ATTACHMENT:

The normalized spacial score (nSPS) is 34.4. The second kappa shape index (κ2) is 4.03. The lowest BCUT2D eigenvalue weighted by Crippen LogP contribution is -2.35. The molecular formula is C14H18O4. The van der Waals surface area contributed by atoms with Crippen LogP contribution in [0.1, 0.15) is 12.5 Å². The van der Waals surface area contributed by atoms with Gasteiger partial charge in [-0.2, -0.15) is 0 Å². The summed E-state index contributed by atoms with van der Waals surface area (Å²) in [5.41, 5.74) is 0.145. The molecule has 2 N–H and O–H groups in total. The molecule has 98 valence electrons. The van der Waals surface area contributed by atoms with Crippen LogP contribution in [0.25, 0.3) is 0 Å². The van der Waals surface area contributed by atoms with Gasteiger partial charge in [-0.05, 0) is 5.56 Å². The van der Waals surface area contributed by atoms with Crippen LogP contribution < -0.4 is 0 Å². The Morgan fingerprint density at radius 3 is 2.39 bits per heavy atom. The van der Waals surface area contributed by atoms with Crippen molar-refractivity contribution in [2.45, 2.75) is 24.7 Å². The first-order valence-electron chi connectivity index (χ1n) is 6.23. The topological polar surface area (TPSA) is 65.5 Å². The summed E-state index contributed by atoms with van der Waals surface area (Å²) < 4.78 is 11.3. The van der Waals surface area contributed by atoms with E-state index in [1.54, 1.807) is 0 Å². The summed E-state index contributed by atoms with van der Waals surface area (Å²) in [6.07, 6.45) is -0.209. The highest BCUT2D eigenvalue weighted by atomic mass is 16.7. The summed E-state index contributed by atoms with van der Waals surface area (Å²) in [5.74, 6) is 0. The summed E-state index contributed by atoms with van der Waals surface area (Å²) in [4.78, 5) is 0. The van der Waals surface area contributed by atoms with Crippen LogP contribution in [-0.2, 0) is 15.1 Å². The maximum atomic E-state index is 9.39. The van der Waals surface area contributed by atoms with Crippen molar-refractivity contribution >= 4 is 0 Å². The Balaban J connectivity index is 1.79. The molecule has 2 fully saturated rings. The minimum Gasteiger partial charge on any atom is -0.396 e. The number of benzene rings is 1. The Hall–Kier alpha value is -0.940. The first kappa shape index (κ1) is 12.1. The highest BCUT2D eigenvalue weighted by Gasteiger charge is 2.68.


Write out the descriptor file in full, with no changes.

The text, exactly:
The normalized spacial score (nSPS) is 34.4. The second kappa shape index (κ2) is 4.03. The lowest BCUT2D eigenvalue weighted by Crippen LogP contribution is -2.35. The molecular formula is C14H18O4. The van der Waals surface area contributed by atoms with Crippen LogP contribution in [0.1, 0.15) is 12.5 Å². The van der Waals surface area contributed by atoms with Gasteiger partial charge in [-0.2, -0.15) is 0 Å². The summed E-state index contributed by atoms with van der Waals surface area (Å²) in [5.41, 5.74) is 0.145. The molecule has 2 N–H and O–H groups in total. The molecule has 98 valence electrons. The van der Waals surface area contributed by atoms with Crippen LogP contribution in [0.25, 0.3) is 0 Å². The van der Waals surface area contributed by atoms with Gasteiger partial charge in [-0.05, 0) is 5.56 Å². The van der Waals surface area contributed by atoms with Crippen LogP contribution < -0.4 is 0 Å². The Morgan fingerprint density at radius 3 is 2.39 bits per heavy atom. The van der Waals surface area contributed by atoms with Crippen molar-refractivity contribution in [2.45, 2.75) is 24.7 Å². The first-order valence-electron chi connectivity index (χ1n) is 6.23. The topological polar surface area (TPSA) is 65.5 Å². The summed E-state index contributed by atoms with van der Waals surface area (Å²) < 4.78 is 11.3. The van der Waals surface area contributed by atoms with E-state index in [1.54, 1.807) is 0 Å². The summed E-state index contributed by atoms with van der Waals surface area (Å²) in [6.07, 6.45) is -0.209. The highest BCUT2D eigenvalue weighted by atomic mass is 16.7. The summed E-state index contributed by atoms with van der Waals surface area (Å²) in [5.74, 6) is 0. The summed E-state index contributed by atoms with van der Waals surface area (Å²) in [4.78, 5) is 0. The van der Waals surface area contributed by atoms with Crippen LogP contribution in [-0.2, 0) is 15.1 Å². The maximum atomic E-state index is 9.39. The van der Waals surface area contributed by atoms with Crippen molar-refractivity contribution >= 4 is 0 Å². The Balaban J connectivity index is 1.79. The molecule has 2 fully saturated rings. The minimum Gasteiger partial charge on any atom is -0.396 e. The number of benzene rings is 1. The Hall–Kier alpha value is -0.940. The first kappa shape index (κ1) is 12.1. The highest BCUT2D eigenvalue weighted by Gasteiger charge is 2.68.